Baby Shower

I went to a baby shower today.

A few of us who are “of a certain age” were commenting on the seemingly-infinite array of paraphernalia it seems to require to have a baby these days.

At the risk of seeming crochety I can’t help but reflect upon what it was like back when I had my first baby, and I walked uphill both ways to get to the hospital to deliver her.

Okay, that part’s not true, but things were different back then. At least my experience was.

I didn’t have a nursery decorated in a special theme. I didn’t have a nursery at all. Until my baby was three-months-old her crib was next to our bed in the bedroom. It wasn’t like the beautiful wooden cribs that convert to toddler beds they make now either. It was a simple crib with slats that I’m certain wouldn’t be deemed safe nowadays and, worse yet, I had a bumper pad inside of it. Gasp!

Truth-be-told my baby often slept in a laundry basket beside my bed where I could reach down and pat her back when she fussed during the night. Yes, it’s true. I put my baby to sleep on her stomach. Double-gasp!

I had a good supply of diapers–flannel cloth diapers I made myself. They were simple square’s of flannel I hemmed and folded into the kite shape required for diaper use. I had a diaper pail too.

I had a few flannel gowns and undershirts. I bought the gowns before I knew if my baby was going to be a boy or a girl (though I had a strong maternal feeling that I was carrying a girl) because in my mind babies wore gowns regardless of gender.

I had a couple of t-shirts purchased from the discount store, a couple of flannel receiving blankets, and a couple of other blankets, and Playtex baby bottles and plastic bottle liners.

And books. Dr. Spock for after the baby was born and a couple of other books that educated me about what it was like to be pregnant. (My mom, remember, had never experienced pregnancy so she was no help to me there.)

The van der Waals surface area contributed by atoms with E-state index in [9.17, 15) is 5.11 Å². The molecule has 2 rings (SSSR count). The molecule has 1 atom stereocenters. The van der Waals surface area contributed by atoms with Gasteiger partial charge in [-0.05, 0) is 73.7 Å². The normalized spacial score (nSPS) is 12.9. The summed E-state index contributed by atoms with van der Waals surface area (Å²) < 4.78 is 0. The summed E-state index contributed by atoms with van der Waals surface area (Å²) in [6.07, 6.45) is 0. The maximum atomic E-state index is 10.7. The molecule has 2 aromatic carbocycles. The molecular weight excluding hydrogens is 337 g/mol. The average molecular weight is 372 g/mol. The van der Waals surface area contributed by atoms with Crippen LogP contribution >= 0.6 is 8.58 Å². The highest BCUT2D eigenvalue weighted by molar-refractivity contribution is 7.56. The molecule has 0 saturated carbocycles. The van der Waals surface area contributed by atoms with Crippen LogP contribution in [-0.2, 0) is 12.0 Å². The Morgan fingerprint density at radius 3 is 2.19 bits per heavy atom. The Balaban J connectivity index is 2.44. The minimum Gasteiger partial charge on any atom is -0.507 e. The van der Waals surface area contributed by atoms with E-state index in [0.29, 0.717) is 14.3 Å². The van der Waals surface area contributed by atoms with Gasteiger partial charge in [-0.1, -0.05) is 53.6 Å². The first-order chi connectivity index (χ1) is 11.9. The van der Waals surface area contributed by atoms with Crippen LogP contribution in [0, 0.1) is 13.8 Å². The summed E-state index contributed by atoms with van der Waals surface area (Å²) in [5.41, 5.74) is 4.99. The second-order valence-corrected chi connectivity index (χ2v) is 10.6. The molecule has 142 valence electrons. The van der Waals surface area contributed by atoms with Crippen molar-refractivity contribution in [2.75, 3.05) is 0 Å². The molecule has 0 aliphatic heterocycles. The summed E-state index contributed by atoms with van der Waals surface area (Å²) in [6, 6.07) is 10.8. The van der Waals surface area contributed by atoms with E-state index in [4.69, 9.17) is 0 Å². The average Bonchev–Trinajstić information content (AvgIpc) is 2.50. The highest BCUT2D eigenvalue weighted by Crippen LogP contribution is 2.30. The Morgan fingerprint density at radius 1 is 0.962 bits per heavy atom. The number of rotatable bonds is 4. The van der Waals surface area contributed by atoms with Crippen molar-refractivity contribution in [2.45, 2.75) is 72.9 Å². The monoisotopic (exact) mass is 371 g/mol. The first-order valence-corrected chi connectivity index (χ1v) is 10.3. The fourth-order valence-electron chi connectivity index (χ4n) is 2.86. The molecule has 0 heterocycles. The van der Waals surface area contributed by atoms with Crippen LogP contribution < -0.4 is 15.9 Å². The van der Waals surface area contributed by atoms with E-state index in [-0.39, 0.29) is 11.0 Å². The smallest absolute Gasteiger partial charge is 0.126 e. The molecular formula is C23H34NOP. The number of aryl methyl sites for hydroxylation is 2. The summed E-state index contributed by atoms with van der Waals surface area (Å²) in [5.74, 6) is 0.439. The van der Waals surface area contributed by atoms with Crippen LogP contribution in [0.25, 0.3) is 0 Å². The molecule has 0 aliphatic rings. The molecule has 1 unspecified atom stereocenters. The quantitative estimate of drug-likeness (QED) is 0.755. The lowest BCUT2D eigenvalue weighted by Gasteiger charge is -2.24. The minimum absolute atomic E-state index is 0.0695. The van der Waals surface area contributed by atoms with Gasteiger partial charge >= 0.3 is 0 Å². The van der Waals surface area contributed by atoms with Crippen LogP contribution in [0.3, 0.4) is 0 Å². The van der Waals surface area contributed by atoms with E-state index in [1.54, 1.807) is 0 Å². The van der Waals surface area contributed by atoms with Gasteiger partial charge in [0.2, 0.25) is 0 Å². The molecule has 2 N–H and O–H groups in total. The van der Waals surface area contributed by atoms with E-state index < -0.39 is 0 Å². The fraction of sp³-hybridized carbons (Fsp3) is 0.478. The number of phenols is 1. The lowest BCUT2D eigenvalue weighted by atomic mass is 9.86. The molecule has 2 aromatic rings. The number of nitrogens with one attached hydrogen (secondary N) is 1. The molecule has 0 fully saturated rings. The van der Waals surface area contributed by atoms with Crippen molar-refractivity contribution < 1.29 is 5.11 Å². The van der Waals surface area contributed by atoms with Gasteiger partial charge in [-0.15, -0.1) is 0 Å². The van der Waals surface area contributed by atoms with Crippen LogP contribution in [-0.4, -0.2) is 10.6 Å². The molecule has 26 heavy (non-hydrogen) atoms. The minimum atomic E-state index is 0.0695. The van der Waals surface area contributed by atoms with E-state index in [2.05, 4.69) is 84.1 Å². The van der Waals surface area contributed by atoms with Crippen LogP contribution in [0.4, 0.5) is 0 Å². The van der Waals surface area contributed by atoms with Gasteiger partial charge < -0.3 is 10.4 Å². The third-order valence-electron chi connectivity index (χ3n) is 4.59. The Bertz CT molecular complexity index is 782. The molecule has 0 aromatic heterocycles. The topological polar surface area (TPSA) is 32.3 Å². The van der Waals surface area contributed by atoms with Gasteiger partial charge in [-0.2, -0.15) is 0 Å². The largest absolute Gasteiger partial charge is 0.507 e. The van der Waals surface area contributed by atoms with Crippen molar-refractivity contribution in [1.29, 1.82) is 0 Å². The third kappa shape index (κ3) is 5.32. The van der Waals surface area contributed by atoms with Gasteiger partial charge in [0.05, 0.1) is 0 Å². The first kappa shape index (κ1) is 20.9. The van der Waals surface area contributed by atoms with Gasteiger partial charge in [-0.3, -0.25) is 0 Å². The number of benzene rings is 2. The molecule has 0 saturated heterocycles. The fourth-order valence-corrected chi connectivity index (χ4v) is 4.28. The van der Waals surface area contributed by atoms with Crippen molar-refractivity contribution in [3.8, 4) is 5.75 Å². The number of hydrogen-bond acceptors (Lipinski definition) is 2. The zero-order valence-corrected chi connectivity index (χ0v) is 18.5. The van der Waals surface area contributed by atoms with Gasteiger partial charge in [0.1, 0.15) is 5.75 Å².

I didn’t have a baby monitor or special swaddling blankets or something called a Boppy.

I had a baby. And I secretly thought they were crazy sending me home from the hospital with this precious baby because I didn’t have a clue what I was doing.

But I learned. We survived. And two years later I did it all over again.

As I looked at the face of the young woman opening gifts this afternoon I couldn’t help but think about how her life was about to change in ways she can’t even imagine.

There’s a quote by Elizabeth Stone I heard many years ago that is one of the truest things I’ve ever heard: “Making the decision to have a child is momentous. It is to decide forever to have your heart go walking around outside your body.” (italics mine)

My heart has been walking around outside my body for over thirty years now and I know there is nothing that can prepare you for the joy and pain that motherhood brings into your life.

All of these gizmos and gadgets that accompany modern motherhood, well they’re fine and fun and good. You can enter motherhood with plenty; you can enter motherhood with little. Either way you will be forever changed from the moment you look into the eyes of your beautiful baby for the first time.

You will become vulnerable in a way you could never have imagined as your heart moves out from it’s protected place and begins to live outside of your body. No greater joy. No greater sorrow. Nothing can compare to the transition to motherhood.

Except, perhaps, the transition to grand-motherhood. 


I’m a writer, reader, and creative. I thought by now I’d have things figured out, but I keep coming up with more questions. I think that’s okay. I’m here most mornings pondering ordinary things and the thin places where faith intersects.
  1. I’m so with you on this! I just can’t believe what people *need* when having a baby these days. Add to this the expectation that everything must be new…and you can’t help but wonder how people afford it. It amazes me how many clothes people buy their kids these days as well. When it comes down to it, it’s truly amazing how little we really need to get by. Perhaps it’s more about marketing than anything!

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  3. Beautiful and so true! My daughter was 30 years old in December and I am still amazed at the miracle of her existence – and of my love for her.

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